For that issue, he chose “Restrepo,” a documentary that chronicles the lives of men from the beginning of their deployment in the Korengal Valley of northeast Afghanistan (at the time, regarded as one of the deadliest places on earth) until their return home.
“It’s a really powerful movie about how the ways the effects of war continue long after the general public has stopped thinking about it,” Burroughs said. “When soldiers come back, we’re not so good at thinking about the enduring consequences of what we have asked those people to do on our behalf.”
Burroughs said courses that deal with contemporary issues challenge the faith formation of laypeople and clergy alike.
“What I would say about my courses is there are right or wrong answers, and we are too quick to say there is no right or wrong. I certainly hope when you walk away from this course that you can make your case in a way that is faithful to Christian scripture, tradition and reason.”
Looking ahead to the fall of 2016, science fiction writer Michelle Murrain will teach a course called “Sci-Fi Faith.” A primary text for the course will be “The Sparrow,” by Mary Doria Russell, a book about the first Jesuit mission to a planet inhabited by intelligent life. The course will also include short stories and non-fiction readings.
“We’ll be talking about the themes in science fiction that have to do with God, creation, the ways in which religion manifests in human beings and may manifest itself in the future,” said Murrain, who lives in Healdsburg, California. “There’re lots of ways in which religious concepts have made their way into science fiction since the beginning.
Murrain, who has a Ph.D. in biology and a certificate of theological studies from the Pacific School of Religion, has written numerous science fiction books and currently works as a relationship coach.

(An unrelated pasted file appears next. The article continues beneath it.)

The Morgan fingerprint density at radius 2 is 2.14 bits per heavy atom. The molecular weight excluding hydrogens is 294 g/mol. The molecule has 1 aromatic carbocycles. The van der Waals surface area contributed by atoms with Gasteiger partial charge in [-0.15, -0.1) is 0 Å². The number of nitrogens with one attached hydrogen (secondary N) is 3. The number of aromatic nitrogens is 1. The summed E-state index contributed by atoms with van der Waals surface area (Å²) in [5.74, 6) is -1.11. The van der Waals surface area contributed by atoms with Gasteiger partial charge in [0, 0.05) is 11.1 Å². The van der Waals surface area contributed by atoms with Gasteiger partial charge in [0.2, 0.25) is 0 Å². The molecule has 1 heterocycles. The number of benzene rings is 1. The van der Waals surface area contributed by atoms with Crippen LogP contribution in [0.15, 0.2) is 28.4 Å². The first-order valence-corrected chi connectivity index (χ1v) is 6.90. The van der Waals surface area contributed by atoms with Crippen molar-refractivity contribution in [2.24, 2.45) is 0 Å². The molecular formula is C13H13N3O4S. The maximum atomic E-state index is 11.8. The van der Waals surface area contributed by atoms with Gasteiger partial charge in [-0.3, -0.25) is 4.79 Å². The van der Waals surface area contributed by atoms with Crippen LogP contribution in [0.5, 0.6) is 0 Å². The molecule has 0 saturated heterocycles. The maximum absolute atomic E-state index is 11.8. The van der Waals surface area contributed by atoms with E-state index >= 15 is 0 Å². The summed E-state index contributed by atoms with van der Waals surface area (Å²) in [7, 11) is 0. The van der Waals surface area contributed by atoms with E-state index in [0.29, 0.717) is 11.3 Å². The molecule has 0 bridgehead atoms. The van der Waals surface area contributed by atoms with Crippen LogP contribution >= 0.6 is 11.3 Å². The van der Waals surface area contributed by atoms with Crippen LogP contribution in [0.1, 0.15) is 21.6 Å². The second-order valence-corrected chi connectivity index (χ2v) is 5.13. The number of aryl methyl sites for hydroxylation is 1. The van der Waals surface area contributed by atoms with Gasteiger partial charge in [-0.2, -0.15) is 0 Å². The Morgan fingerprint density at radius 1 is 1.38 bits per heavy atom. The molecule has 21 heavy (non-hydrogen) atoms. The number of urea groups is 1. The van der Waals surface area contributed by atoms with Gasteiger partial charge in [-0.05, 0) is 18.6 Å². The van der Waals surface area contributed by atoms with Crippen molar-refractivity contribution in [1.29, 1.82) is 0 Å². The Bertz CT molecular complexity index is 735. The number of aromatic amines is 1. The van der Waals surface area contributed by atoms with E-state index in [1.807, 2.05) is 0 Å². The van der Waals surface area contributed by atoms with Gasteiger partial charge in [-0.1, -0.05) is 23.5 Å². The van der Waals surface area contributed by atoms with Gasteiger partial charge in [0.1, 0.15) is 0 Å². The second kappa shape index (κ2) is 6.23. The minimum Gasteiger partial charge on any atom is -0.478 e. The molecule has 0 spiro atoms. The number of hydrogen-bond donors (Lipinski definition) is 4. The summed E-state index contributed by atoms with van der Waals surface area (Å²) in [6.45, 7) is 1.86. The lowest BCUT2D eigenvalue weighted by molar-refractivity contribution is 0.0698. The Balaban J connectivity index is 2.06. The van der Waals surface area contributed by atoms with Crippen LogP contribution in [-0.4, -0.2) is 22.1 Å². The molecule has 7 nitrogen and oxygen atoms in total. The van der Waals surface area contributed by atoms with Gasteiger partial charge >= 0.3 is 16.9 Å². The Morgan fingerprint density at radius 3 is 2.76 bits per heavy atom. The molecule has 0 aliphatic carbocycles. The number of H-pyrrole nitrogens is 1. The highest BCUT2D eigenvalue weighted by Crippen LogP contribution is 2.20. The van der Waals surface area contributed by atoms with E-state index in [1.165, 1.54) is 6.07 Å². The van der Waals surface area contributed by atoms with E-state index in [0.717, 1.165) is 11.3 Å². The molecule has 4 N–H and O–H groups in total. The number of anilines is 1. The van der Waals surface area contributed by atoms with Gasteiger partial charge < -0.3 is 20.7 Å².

She said the Sci-Fi Faith course will consider existential questions about the universe and human nature.
“Most of religions are human and earth bound—Jesus came to earth to save humans,” Murrain said. “So what does it mean if there are aliens and what is God’s relationship to them? So it forces us to think a little bit bigger than we may have before. It will really expand our sense of who is God and what God is responsible for.
“We’ve never seen aliens, but the universe is very large. Chances are there are other living creatures out there. So what is God’s relationship to them?”
Taylor, who teaches the contemplative prayer and Zen Buddhism course, said the CALL program answers a very specific need faced by many people of faith today.
“It’s not always easy to engage a lot of your parishioners in significant adult formation,” Taylor said. “You can offer courses on weeknights, Saturday programs, or Sunday forums, and often the only thing possible in these settings is a ‘101’ level of formation. It is difficult to go deeper. In a congregation, there will only be a small number of people who want to or can participate.
“On a national level, such as in CALL courses, you can go into depth in a way you can’t do in a parish,” Taylor said. “ There are people spread around all over the church who are looking for more in-depth experience but they can’t get it unless you go online.”
As a past participant in two of the CALL courses, Cunningham said, “I think this is a very vital way to the future for our church. It is easy to log on; the conversations make you really think; and the new experience learned, especially via the Zen experience, changes attitudes and bad habits. I breathe first before getting upset in traffic. Claire is most pleased about that!”
For more information about upcoming CALL courses, go to http://cdsp.edu/center-for-anglican-learning-and-leadership/call-online-spring-2016/. Continuing Education Units are offered for CALL courses at the rate of 2 CEUs per course. Spring courses run April 11 through May 30